Photorealism is similar to Hard-Edge Painting. In these artworks, the image looks so real that the viewer may very well mistake it for a photograph (hence the name "Photo-realism"). Of the Photorealist painters of the last few decades, Audrey Flack is among the most prolific. She is known for her photographic-looking still life paintings, and here is one of her more famous ones. It's titled Marilyn.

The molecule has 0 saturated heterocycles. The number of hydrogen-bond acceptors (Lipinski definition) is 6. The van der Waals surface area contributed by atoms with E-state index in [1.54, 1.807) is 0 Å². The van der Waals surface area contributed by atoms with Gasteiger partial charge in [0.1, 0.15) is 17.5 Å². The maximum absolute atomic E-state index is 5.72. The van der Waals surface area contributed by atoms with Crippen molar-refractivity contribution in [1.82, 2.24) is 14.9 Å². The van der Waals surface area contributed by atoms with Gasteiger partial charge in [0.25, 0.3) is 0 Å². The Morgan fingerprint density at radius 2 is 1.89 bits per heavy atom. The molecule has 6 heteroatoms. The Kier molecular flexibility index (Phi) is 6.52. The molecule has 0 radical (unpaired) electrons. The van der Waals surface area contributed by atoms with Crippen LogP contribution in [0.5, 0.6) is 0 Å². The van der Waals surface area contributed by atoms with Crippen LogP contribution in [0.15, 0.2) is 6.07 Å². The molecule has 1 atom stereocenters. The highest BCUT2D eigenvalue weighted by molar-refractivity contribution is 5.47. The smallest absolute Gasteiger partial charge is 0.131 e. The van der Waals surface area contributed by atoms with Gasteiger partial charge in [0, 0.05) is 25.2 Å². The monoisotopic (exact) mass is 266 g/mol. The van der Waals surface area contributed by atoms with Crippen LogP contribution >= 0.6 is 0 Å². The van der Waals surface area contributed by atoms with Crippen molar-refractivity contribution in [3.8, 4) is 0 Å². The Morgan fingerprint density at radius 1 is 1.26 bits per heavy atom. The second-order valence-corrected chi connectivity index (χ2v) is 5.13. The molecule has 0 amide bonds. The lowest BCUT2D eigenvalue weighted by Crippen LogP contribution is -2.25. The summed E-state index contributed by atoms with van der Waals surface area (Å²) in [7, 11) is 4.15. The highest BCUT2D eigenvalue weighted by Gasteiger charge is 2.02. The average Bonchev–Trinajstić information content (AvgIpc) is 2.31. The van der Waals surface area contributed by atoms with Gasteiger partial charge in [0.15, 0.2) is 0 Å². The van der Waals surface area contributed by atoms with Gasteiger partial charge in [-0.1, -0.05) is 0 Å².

This painting appears to be structured and themed similarly to the style of the old Dutch Baroque still lifes which we looked at so long ago. We are looking at a display, created by the artist, set lavishly with an abundance of objects which all carry the common theme of futility and the transience of glamour—remember the Latin term for that, vanitas? This is a table surface or some other bench top covered with elaborate linen fabric and decked out with all sorts of items. There are some traditional objects which we can associate to Dutch vanitas paintings, such as the tipped glass and rotting fruit. The burning candle and hourglass also indicate the passage of time akin to the usual symbolism of still life artwork, but the artist has also added new objects for a more modern-day context. Photographs of Marilyn Monroe show the actress as she has aged from childhood to adulthood, and a small stopwatch on the far right reminds us that time is passing quickly. The calendar at the very top of the painting seems to suggest that the fruit in the painting will go bad; and that the rose, representative of the actress's own beauty, will wilt away in time. The picture of Monroe faces us, and yet the artist has included an ironic image of her in a mirror to the left, which reveals her with what looks to be curled hair (an optical trick) and a lipstick roller pressed up against her bottom lip. It's as if even the picture of Marilyn Monroe is looking into the mirror to see a picture of herself. This is a statement on the vanity and futility of riches and glamour, which Flack paints in vivid and bright colors and startling realism to convey its realistic existence in modern life. The painting's vanitas theme poignantly comments on the subject, of a Hollywood icon and American sex symbol who tragically died young. It still bears today, in as much vibrant intensity, the same relevance, considering our contemporary age of movie stars and rock stars and pop culture idols: all "chasing after the wind," as a wise man once wrote.